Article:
International comparisons of hourly compensation costs in manufacturing, 2008
September 01, 2010
Compensation costs for all employees in manufacturing measured in U.S. dollars continued to rise in 2008 in most foreign economies—with only two countries, the Republic of Korea and the United Kingdom, showing a decrease in costs.
The strongest growth in hourly compensation costs in U.S. dollars was seen in the Eastern European countries (26.0 percent), Argentina (24.7 percent), Israel (23.5 percent), and Singapore (19.5 percent). The changes in hourly compensation in Canada and Mexico were relatively small (2.0 percent and 3.5 percent, respectively).
In the Republic of Korea, the majority of the 16.2-percent decrease was due to the depreciation of the won (‑15.4 percent). In the United Kingdom, the entire 3.6-percent decrease was due to the depreciation of the pound.
In the United States, hourly compensation costs for all employees in manufacturing rose 2.4 percent from the 2007 level to $32.26 in 2008.
These data are from the International Labor Comparisons program. To learn more, see "International Comparisons of Hourly Compensation Costs in Manufacturing, 2008" (HTML) (PDF), news release USDL 10-1173.
Bureau of Labor Statistics, U.S. Department of Labor, The Economics Daily, International comparisons of hourly compensation costs in manufacturing, 2008 on the Internet at https://www.bls.gov/opub/ted/2010/ted_20100901.htm (visited January 24, 2017).
Recent editions of Spotlight on Statistics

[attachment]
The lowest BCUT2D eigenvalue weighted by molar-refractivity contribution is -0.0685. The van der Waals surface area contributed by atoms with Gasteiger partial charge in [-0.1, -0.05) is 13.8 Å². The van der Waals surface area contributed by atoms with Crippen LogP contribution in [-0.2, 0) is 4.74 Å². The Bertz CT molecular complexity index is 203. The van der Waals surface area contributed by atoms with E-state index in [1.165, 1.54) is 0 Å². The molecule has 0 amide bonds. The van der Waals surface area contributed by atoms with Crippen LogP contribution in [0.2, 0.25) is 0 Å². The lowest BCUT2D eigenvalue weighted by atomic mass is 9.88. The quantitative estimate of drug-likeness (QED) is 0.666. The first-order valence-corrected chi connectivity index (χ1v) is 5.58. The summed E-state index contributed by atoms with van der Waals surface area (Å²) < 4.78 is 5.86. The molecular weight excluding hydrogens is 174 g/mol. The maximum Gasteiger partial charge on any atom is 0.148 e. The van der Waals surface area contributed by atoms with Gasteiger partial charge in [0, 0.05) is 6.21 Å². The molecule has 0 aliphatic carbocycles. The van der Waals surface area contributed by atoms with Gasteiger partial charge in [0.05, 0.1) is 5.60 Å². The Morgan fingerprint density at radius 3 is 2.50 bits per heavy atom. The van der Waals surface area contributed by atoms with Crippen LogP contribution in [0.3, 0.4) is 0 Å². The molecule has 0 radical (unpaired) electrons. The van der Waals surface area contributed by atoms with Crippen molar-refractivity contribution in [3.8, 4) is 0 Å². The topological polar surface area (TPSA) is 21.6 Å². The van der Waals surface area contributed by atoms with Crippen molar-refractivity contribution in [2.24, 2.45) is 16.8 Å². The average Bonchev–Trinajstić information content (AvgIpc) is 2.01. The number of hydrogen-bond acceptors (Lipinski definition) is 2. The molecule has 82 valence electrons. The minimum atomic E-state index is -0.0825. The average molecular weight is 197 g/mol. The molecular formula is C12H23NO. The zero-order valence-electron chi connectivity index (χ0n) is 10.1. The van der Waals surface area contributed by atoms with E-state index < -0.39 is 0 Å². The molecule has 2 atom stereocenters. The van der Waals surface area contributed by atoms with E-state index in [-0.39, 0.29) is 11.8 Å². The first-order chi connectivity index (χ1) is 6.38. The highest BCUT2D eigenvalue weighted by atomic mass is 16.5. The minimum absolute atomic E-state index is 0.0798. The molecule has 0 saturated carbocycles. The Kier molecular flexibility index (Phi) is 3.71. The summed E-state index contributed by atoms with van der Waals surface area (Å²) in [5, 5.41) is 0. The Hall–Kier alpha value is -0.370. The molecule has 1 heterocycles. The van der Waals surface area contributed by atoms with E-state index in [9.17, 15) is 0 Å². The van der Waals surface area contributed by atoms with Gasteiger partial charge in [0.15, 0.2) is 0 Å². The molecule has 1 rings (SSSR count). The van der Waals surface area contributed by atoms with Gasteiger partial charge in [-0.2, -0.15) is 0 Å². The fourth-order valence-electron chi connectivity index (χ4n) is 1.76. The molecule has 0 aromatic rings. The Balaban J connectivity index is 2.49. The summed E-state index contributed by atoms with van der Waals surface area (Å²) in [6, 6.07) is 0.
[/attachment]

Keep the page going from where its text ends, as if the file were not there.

Workplace injuries and illnesses and employer costs for workers’ compensation
Workplace injury and illness data and the costs to employers for workers’ compensation in natural resources, construction, and maintenance occupations.
A look at the future of the U.S. labor force to 2060
Projected long-term trends in the growth, size, and composition of the labor force.
Union membership in the United States
Historical trends in union membership among employed wage and salary workers; union membership by a variety of demographic characteristics.
A look at healthcare spending, employment, pay, benefits, and prices
Spending on healthcare, current and projected employment in the industry, employer-provided healthcare benefits, healthcare prices, and pay for workers in healthcare occupations.
Self-employment in the United States
Trends in self-employment by various demographic and socioeconomic characteristics, including both the unincorporated and the incorporated self-employed, as well as data on paid employees who work for the self-employed.